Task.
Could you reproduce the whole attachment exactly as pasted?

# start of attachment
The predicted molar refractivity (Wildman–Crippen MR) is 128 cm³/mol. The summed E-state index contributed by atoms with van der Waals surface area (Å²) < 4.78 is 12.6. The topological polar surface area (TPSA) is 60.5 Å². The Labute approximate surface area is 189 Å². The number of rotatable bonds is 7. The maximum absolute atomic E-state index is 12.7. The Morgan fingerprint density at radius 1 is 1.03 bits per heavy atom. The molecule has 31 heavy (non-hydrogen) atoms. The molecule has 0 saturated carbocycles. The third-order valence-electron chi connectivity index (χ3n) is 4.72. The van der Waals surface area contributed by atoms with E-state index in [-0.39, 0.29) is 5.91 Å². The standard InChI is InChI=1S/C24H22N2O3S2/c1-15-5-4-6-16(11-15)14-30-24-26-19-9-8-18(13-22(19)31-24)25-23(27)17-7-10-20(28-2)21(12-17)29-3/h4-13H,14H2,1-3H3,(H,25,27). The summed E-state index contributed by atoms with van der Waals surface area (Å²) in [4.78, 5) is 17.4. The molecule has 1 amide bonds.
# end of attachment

The predicted molar refractivity (Wildman–Crippen MR) is 128 cm³/mol. The summed E-state index contributed by atoms with van der Waals surface area (Å²) < 4.78 is 12.6. The topological polar surface area (TPSA) is 60.5 Å². The Labute approximate surface area is 189 Å². The number of rotatable bonds is 7. The maximum absolute atomic E-state index is 12.7. The Morgan fingerprint density at radius 1 is 1.03 bits per heavy atom. The molecule has 31 heavy (non-hydrogen) atoms. The molecule has 0 saturated carbocycles. The third-order valence-electron chi connectivity index (χ3n) is 4.72. The van der Waals surface area contributed by atoms with E-state index in [-0.39, 0.29) is 5.91 Å². The standard InChI is InChI=1S/C24H22N2O3S2/c1-15-5-4-6-16(11-15)14-30-24-26-19-9-8-18(13-22(19)31-24)25-23(27)17-7-10-20(28-2)21(12-17)29-3/h4-13H,14H2,1-3H3,(H,25,27). The summed E-state index contributed by atoms with van der Waals surface area (Å²) in [4.78, 5) is 17.4. The molecule has 1 amide bonds.